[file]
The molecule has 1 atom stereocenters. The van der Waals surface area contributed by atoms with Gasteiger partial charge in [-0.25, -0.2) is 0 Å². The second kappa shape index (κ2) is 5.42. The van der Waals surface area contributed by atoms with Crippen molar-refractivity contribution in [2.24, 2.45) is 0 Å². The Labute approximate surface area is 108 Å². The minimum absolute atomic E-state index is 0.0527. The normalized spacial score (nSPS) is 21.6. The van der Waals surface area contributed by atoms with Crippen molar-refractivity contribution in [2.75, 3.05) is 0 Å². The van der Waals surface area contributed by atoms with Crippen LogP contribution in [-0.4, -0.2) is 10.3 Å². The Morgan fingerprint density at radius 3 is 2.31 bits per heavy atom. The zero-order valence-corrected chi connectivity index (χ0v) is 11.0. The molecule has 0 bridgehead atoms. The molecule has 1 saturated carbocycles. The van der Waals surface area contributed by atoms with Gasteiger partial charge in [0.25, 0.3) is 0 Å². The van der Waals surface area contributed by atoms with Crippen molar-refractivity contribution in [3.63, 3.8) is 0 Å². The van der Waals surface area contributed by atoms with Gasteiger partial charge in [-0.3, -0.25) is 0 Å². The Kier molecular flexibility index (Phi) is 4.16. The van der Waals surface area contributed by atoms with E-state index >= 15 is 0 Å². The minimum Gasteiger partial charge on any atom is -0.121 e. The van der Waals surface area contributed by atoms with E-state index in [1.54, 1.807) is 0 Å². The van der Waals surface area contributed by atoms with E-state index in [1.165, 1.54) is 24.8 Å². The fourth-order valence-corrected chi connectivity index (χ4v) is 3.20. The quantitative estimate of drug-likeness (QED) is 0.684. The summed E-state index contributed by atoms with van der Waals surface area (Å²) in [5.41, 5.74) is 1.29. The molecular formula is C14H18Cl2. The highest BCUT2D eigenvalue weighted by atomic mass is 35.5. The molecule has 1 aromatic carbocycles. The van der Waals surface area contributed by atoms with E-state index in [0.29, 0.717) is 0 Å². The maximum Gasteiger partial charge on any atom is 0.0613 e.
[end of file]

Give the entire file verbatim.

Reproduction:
The molecule has 1 atom stereocenters. The van der Waals surface area contributed by atoms with Gasteiger partial charge in [-0.25, -0.2) is 0 Å². The second kappa shape index (κ2) is 5.42. The van der Waals surface area contributed by atoms with Crippen molar-refractivity contribution in [2.24, 2.45) is 0 Å². The Labute approximate surface area is 108 Å². The minimum absolute atomic E-state index is 0.0527. The normalized spacial score (nSPS) is 21.6. The van der Waals surface area contributed by atoms with Crippen molar-refractivity contribution in [2.75, 3.05) is 0 Å². The van der Waals surface area contributed by atoms with Crippen LogP contribution in [-0.4, -0.2) is 10.3 Å². The Morgan fingerprint density at radius 3 is 2.31 bits per heavy atom. The zero-order valence-corrected chi connectivity index (χ0v) is 11.0. The molecule has 0 bridgehead atoms. The molecule has 1 saturated carbocycles. The van der Waals surface area contributed by atoms with Gasteiger partial charge in [0.25, 0.3) is 0 Å². The van der Waals surface area contributed by atoms with Crippen molar-refractivity contribution in [3.63, 3.8) is 0 Å². The van der Waals surface area contributed by atoms with Gasteiger partial charge in [-0.3, -0.25) is 0 Å². The Kier molecular flexibility index (Phi) is 4.16. The van der Waals surface area contributed by atoms with E-state index >= 15 is 0 Å². The minimum Gasteiger partial charge on any atom is -0.121 e. The van der Waals surface area contributed by atoms with E-state index in [1.54, 1.807) is 0 Å². The van der Waals surface area contributed by atoms with E-state index in [1.165, 1.54) is 24.8 Å². The fourth-order valence-corrected chi connectivity index (χ4v) is 3.20. The quantitative estimate of drug-likeness (QED) is 0.684. The summed E-state index contributed by atoms with van der Waals surface area (Å²) in [5.41, 5.74) is 1.29. The molecular formula is C14H18Cl2. The highest BCUT2D eigenvalue weighted by atomic mass is 35.5. The molecule has 1 aromatic carbocycles. The van der Waals surface area contributed by atoms with E-state index in [0.29, 0.717) is 0 Å². The maximum Gasteiger partial charge on any atom is 0.0613 e.